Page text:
Lot 201. A rare large inscribed archaic bronze ritual wine vessel and cover, Hu, Early Western Zhou dynasty. Overall height 35.5 cm, 14 in. Lot sold: £176,400 (Estimate: £100,000 - £200,000). © 2022 Sotheby's.
cast to the interiors of the cover and vessel with a six-character inscription reading Qi Zuo Fu Yi Zun Yi (Qi made this precious vessel for Father Yi); together with Yu Xingwu, Shuangjianyi guqiwu tulu [Catalogue of ancient objects from the Shuangjianyi], vols 1-2, Beijing, 1940.
Property from a distinguished European Private Collection.
Note: Finely cast with a well-proportioned pear-shaped body and narrow horizontal decorative bands depicting taotie with bulging eyes, this well-published bronze vessel is an outstanding example of the early Western Zhou period. Wine vessels such as the present emerged as one of the major ceremonial receptacles at ancestral rituals in the late Shang dynasty and remained prominent until the mid-Western Zhou dynasty.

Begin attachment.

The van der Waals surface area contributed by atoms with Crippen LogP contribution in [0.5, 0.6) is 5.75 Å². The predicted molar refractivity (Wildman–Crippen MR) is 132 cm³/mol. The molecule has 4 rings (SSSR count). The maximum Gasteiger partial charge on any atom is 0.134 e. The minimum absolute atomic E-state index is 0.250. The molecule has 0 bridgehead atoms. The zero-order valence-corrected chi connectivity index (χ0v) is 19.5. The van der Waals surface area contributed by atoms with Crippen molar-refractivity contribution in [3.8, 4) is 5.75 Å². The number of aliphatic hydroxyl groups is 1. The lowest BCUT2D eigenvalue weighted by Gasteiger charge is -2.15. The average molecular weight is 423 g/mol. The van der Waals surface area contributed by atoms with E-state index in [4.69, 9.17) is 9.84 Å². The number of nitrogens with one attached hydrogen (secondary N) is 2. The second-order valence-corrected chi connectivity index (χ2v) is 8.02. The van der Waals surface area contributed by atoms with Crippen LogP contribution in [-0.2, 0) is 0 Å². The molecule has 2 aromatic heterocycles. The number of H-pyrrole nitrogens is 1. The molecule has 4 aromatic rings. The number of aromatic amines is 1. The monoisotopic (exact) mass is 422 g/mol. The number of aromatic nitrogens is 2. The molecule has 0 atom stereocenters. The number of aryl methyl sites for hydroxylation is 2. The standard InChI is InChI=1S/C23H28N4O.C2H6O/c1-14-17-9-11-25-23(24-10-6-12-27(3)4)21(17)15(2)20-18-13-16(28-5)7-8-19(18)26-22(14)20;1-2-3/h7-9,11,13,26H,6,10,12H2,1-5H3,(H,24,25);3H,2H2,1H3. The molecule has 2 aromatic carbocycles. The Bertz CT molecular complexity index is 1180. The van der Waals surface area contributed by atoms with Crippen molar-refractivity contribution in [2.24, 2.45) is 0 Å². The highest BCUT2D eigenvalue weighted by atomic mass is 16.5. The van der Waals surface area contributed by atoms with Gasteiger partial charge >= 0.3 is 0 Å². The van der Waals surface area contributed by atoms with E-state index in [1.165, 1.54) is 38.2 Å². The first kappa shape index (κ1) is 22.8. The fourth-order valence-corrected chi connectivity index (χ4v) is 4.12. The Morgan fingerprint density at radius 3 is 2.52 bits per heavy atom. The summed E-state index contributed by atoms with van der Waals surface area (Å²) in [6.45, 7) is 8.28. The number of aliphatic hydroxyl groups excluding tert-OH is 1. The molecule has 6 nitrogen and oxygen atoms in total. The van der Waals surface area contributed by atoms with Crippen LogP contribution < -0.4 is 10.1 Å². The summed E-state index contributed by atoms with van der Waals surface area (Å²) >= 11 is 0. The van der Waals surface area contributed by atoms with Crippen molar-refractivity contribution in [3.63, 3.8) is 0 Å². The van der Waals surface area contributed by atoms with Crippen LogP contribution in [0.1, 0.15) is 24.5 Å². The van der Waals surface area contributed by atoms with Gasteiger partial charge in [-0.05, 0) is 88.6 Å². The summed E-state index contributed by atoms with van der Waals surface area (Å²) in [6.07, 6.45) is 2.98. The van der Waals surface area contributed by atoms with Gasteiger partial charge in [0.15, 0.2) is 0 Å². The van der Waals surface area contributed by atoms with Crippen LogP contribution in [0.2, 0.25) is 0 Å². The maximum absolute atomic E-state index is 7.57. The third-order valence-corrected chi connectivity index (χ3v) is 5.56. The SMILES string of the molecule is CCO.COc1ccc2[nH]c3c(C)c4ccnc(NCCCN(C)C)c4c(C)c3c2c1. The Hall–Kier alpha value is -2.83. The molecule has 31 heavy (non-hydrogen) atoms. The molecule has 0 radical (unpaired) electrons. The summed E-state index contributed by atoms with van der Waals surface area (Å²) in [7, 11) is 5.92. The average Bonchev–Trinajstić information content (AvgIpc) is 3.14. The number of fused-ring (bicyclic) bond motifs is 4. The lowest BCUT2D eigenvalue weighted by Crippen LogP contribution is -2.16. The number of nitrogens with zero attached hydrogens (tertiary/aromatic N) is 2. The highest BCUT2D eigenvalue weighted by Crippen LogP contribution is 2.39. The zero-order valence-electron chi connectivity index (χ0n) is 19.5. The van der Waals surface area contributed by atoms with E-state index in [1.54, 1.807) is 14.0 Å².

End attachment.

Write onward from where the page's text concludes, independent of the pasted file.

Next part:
Fig. 1 Yu Xingwu, Shuangjianyi guqiwu tuli [Catalogue of ancient objects from the Shuangjianyi], vol.1, Beijing, 1940, pl. 19.
Compare a similar bronze wine vessel and cover, with a three character inscription reading Chai Fu Yi, excavated in 1962 from Feng Jiabo, Yi Cheng county, preserved in the Shanxi Provincial museum, Taiyuan, illustrated in Shanxi Wenwu Guancang zhenpin/Selected Cultural Relics From Local Museums in Shanxi, Taiyuan, 1996, pl. 52; and another flanked by a pair of prominent rhinoceros heads and cast to the interior of the vessel with a fourty-two character inscription, discovered in Anyang, Henan province and now preserved in the Palace Museum, Beijing, illustrated in Gugong Qingtongqi/Bronzes in the Palace Museum, Beijing, 1999, pl. 65.